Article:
Pina Colada Bread Pudding ala My Year on the Grill

Hello foodies! Pina Colada Bread Pudding… It just sounds rich and decadent doesn’t it!

Oh, BTW, Dave here from MY YEAR ON THE GRILL. The resident cook in training that you may recognize from OUR KRAZY KITCHEN. Today is an exciting day for me, and Tamy has agreed to let me do a guest spot on her blog in honor of my special day. You see, the suburbs of Kansas City is hip and happening in a far out way, last night, my neighborhood celebrated “Mardi Gras in the Cul de Sac”! Counting drinks, 13 menu items, to feed 10 people… Laissez les bons temps rouler indeed! I got to spend the day cooking, have fun with my friends, and my proposal to take part in the 24,24,24 FOODBUZZ challenge was accepted. I want to thank Tamy for letting me make an extra post to her readers to tell you all about an amazing CAJUN inspired dessert, perfect for your Mardi Gras party, or if the gods are in alignment, perfect for your Superbowl party featuring the New Orleans SAINTS (as I write this, the Saints are one game away from a birth in the big game)!

I have been in love with all things Cajun, and the food of New Orleans for a very long time. This year, my wife and I vacationed in New Orleans, and we took full advantage of an amazing business there…

THE NEW ORLEANS SCHOOL OF COOKING is the best bargain in town. For three hours, you learn the history of the city, you get fed lunch and you learn to cook a complete three course Cajun/Creole meal. We were in town for 5 days, and we took three classes, each day learning different menus. Every one’s favorite was bread pudding.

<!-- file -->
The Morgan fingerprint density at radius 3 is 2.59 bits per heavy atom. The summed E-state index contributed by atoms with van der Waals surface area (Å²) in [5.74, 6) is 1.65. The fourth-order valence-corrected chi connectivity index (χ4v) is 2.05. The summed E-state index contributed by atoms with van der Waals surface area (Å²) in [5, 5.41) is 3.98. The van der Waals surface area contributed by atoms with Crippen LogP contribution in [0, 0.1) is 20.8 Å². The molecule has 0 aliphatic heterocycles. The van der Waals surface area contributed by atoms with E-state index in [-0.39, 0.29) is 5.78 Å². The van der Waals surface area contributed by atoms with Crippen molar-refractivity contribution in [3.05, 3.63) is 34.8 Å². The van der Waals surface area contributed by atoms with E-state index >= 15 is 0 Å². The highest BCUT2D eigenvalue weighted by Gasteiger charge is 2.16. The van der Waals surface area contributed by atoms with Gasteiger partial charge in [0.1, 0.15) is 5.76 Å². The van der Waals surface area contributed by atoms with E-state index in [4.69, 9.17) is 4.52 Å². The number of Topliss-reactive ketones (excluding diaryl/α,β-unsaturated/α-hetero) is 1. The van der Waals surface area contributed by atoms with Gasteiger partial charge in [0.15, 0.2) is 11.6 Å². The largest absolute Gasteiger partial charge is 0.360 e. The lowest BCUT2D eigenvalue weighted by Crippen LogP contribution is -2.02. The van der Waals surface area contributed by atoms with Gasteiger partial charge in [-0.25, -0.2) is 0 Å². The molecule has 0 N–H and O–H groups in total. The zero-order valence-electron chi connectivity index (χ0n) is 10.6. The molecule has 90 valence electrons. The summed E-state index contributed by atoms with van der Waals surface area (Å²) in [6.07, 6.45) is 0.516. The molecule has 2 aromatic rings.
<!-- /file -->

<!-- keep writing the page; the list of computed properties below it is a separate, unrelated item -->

At the school, we were given a basic bread pudding recipe. We were also given some suggestions about what you could add to make it your own…

Here’s what I did.

First, assemble your ingredients…

This took just a bit of advance planning. Stale bread works best for bread pudding. the more moisture in the bread, the less it is able to absorb the liquid ingredients. The more the bread absorbs the liquid, the more custard like your pudding will be. So, 4 days ago, I baked a loaf of french bread, just so I could leave it out to get stale. You can read about my bread baking experience by clicking HERE.

The ingredients you need are…

  • 1 loaf stale french bread, shredded (6-8 cups)
  • 4 cups buttermilk
  • 2 cups sugar
  • 1 stick (8 TBS) butter
  • 4 eggs
  • 2 TSP vanilla
  • 1 cup shredded coconut
  • 1 can crushed pineapple, drained
  • 1 cup whole pecans
  • 1 cup white chocolate chips

Combine all the ingredients in a greased 9X12 casserole dish. Mixture should be very moist, but not soupy.

Bake at 350 degree oven for @1 hour 15 minutes until top is golden brown. Serve warm with whiskey sauce.

WHISKEY SAUCE
(can be made “virgin” by leaving out the whiskey)


Ingredients:

  • 8 TBS butter (one stick
  • 1 1/2 cup powdered sugar
  • 2 egg yolks
  • 1/2 cup bourbon

Cream butter and sugar over medium heat til all the butter is absorbed. Remove from heat and blend in egg yolk. Add bourbon to your taste, stirring constantly. The sauce will thicken as it cools.

Pour this over the bread pudding and serve everything warm.

If you should be lucky enough to have any leftovers, pop a slice into the microwave for about 30 seconds and it is even better the next day!


We also served a Cream Cheese King Cake for the party, but that’s a story for another posting.